Responding to Questions About the Future of Joint Employment and the NLRB
Many businesses have recently asked me how they can defend against the NLRB’s Browning Ferris and Miller & Anderson rulings, should they be aware of other cases that may extend these holdings into previously unregulated relationships, and generally, what should companies do to comply with the new laws. Here are some answers:
Before Browning Ferris, companies were joint employers only if each one exercised direct and immediate control over the employees. Now, the NLRB may find a company to be a joint employer even if it does not exercise control in a direct and immediate way. The NLRB may also find a company to be a joint employer if in practice it does not exercise any authority at all, as long as it possesses the authority to control employees.
These are still live issues. The D.C. Circuit is currently considering an appeal of the NLRB’s Browning Ferris decision. Miller & Anderson will also likely by appealed to the federal courts.
Future NLRB cases will likely apply the joint employer doctrine to other forms of business relationships. Joint employment can come in many forms, including temporary agencies and other staffing and subcontracting arrangements, and, as the NLRB argues in the McDonald’s case, franchising. The NLRB is looking at a wide range of business relationships and using the joint employer doctrine as a way to apply the NLRA to any sort of arrangement where more than one entity has control over employees.
As it stated in Miller & Anderson, “to the extent that multiple employers will be required, as a practical mater, to cooperate or coordinate in bargaining, that is a function of the freely chosen business relationship between user and supplier employers that defines all joint employer situations.”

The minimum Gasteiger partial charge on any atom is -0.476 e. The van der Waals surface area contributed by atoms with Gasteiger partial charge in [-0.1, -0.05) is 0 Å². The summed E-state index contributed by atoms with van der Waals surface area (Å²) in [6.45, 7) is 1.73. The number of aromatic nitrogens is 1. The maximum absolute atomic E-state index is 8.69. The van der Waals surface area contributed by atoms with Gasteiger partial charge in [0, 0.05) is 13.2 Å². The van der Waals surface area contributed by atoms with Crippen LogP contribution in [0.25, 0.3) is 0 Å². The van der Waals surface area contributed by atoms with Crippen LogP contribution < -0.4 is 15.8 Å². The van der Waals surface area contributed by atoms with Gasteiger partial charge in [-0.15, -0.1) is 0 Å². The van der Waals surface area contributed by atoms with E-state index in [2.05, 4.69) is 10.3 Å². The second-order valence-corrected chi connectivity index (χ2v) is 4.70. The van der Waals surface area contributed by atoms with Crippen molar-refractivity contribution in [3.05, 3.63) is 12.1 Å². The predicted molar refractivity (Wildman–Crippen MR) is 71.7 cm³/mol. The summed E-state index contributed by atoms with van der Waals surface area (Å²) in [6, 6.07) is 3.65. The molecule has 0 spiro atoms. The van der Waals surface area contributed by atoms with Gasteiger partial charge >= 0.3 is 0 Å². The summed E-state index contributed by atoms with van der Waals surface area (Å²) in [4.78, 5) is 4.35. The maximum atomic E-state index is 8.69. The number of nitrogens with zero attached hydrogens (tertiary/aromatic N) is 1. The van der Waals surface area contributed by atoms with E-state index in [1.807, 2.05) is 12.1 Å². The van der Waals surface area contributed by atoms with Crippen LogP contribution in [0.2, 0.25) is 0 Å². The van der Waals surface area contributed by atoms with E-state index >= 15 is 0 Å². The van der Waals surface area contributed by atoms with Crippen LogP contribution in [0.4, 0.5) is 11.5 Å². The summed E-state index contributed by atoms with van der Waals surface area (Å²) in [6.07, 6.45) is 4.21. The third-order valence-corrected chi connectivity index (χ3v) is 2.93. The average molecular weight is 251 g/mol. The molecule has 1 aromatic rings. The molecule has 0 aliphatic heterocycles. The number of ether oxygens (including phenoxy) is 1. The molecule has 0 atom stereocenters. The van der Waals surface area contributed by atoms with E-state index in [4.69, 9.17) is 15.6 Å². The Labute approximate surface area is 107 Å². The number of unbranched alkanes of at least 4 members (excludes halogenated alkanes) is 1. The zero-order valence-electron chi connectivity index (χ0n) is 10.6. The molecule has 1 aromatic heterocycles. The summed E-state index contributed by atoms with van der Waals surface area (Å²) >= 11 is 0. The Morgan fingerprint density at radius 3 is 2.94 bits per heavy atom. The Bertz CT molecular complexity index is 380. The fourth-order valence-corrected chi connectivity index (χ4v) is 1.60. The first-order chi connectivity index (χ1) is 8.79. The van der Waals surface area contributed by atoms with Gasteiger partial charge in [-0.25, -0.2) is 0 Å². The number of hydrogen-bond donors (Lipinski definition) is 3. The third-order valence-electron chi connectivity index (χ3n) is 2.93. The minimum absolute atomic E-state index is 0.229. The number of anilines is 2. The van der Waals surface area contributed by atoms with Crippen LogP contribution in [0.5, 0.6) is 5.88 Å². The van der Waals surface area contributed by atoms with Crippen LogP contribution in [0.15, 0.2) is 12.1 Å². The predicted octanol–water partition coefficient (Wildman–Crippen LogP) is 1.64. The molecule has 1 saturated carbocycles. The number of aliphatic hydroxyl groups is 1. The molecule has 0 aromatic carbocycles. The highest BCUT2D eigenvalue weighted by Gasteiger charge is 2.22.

Many employers are not waiting to re-examine their business relationships. In response to McDonald’s arguments to the NLRB that it should not be considered a joint employer with its franchises, many companies are working to distance themselves from their partners who they fear could be considered joint employers.
There is no consensus on a single strategy employers should use in light of the changes to the joint employer doctrine. What many employers do have in common is that they are proactively re-examining business relationships in which more than one entity has the authority to exercise some control over employees, regardless of whether the entities involved are currently unionized or not. Some employers are determining that they must make changes now, despite the uncertainty in the joint employment doctrine. Others re not making immediate changes, but are actively strategizing for the future – whatever it may hold.
Matt Austin is a lawyer based in the Columbus, Ohio office of Roetzel & Andress, LPA who limits his practice to representing employers dealing with labor, employment, and OSHA matters. You can call Matt at (614) 723-2010 or email him at firstname.lastname@example.org.